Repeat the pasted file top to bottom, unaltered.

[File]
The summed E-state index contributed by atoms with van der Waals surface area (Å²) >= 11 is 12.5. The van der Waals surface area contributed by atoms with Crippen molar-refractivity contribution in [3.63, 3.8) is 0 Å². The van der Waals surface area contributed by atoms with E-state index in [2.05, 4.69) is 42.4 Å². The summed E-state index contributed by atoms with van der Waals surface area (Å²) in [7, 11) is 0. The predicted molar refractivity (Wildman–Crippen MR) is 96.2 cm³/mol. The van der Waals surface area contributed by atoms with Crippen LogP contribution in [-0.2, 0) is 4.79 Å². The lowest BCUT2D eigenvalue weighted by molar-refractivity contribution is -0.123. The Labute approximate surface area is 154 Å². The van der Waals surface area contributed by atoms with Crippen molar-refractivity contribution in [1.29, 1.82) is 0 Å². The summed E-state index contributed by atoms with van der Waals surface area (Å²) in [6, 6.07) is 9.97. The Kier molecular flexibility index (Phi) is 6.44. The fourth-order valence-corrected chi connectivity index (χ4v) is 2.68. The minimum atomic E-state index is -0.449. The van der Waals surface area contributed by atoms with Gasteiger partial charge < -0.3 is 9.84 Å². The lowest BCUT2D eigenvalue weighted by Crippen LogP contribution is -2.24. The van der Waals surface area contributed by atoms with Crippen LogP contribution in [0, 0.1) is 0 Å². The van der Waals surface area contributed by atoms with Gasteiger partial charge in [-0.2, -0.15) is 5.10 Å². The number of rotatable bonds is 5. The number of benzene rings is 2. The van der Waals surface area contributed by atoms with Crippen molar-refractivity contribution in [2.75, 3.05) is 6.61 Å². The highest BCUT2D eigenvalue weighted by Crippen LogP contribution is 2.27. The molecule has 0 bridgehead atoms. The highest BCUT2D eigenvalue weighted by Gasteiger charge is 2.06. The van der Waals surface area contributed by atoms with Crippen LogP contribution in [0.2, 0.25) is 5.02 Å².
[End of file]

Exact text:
The summed E-state index contributed by atoms with van der Waals surface area (Å²) >= 11 is 12.5. The van der Waals surface area contributed by atoms with Crippen molar-refractivity contribution in [3.63, 3.8) is 0 Å². The van der Waals surface area contributed by atoms with E-state index in [2.05, 4.69) is 42.4 Å². The summed E-state index contributed by atoms with van der Waals surface area (Å²) in [7, 11) is 0. The predicted molar refractivity (Wildman–Crippen MR) is 96.2 cm³/mol. The van der Waals surface area contributed by atoms with Crippen LogP contribution in [-0.2, 0) is 4.79 Å². The lowest BCUT2D eigenvalue weighted by molar-refractivity contribution is -0.123. The Labute approximate surface area is 154 Å². The van der Waals surface area contributed by atoms with Crippen molar-refractivity contribution in [1.29, 1.82) is 0 Å². The summed E-state index contributed by atoms with van der Waals surface area (Å²) in [6, 6.07) is 9.97. The Kier molecular flexibility index (Phi) is 6.44. The fourth-order valence-corrected chi connectivity index (χ4v) is 2.68. The minimum atomic E-state index is -0.449. The van der Waals surface area contributed by atoms with Gasteiger partial charge < -0.3 is 9.84 Å². The lowest BCUT2D eigenvalue weighted by Crippen LogP contribution is -2.24. The van der Waals surface area contributed by atoms with Crippen LogP contribution in [0, 0.1) is 0 Å². The van der Waals surface area contributed by atoms with Gasteiger partial charge in [-0.2, -0.15) is 5.10 Å². The number of rotatable bonds is 5. The number of benzene rings is 2. The van der Waals surface area contributed by atoms with Crippen molar-refractivity contribution in [2.75, 3.05) is 6.61 Å². The highest BCUT2D eigenvalue weighted by Crippen LogP contribution is 2.27. The molecule has 0 bridgehead atoms. The highest BCUT2D eigenvalue weighted by Gasteiger charge is 2.06. The van der Waals surface area contributed by atoms with Crippen LogP contribution in [0.2, 0.25) is 5.02 Å².